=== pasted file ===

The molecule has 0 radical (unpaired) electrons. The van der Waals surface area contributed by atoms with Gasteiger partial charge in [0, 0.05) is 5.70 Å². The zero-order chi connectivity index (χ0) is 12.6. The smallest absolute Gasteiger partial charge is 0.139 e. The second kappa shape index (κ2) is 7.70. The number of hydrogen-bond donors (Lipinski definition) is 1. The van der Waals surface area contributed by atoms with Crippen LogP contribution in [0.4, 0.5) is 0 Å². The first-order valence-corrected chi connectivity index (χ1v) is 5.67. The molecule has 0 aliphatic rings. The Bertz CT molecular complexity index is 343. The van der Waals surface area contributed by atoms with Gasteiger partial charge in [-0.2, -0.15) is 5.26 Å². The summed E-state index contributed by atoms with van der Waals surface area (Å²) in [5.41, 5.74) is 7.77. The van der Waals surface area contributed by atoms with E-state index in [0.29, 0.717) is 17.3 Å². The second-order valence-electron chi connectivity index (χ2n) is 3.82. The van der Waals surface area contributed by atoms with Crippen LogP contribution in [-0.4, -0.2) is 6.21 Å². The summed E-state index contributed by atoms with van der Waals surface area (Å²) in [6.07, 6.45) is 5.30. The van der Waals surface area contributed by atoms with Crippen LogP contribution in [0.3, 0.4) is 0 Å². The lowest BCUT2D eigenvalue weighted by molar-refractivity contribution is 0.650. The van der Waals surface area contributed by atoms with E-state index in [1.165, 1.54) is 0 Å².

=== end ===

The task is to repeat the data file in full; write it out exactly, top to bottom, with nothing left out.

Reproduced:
The molecule has 0 radical (unpaired) electrons. The van der Waals surface area contributed by atoms with Gasteiger partial charge in [0, 0.05) is 5.70 Å². The zero-order chi connectivity index (χ0) is 12.6. The smallest absolute Gasteiger partial charge is 0.139 e. The second kappa shape index (κ2) is 7.70. The number of hydrogen-bond donors (Lipinski definition) is 1. The van der Waals surface area contributed by atoms with Crippen LogP contribution in [0.4, 0.5) is 0 Å². The first-order valence-corrected chi connectivity index (χ1v) is 5.67. The molecule has 0 aliphatic rings. The Bertz CT molecular complexity index is 343. The van der Waals surface area contributed by atoms with Gasteiger partial charge in [-0.2, -0.15) is 5.26 Å². The summed E-state index contributed by atoms with van der Waals surface area (Å²) in [5.41, 5.74) is 7.77. The van der Waals surface area contributed by atoms with E-state index in [0.29, 0.717) is 17.3 Å². The second-order valence-electron chi connectivity index (χ2n) is 3.82. The van der Waals surface area contributed by atoms with Crippen LogP contribution in [-0.4, -0.2) is 6.21 Å². The summed E-state index contributed by atoms with van der Waals surface area (Å²) in [6.07, 6.45) is 5.30. The van der Waals surface area contributed by atoms with Crippen LogP contribution in [0.3, 0.4) is 0 Å². The lowest BCUT2D eigenvalue weighted by molar-refractivity contribution is 0.650. The van der Waals surface area contributed by atoms with E-state index in [1.165, 1.54) is 0 Å².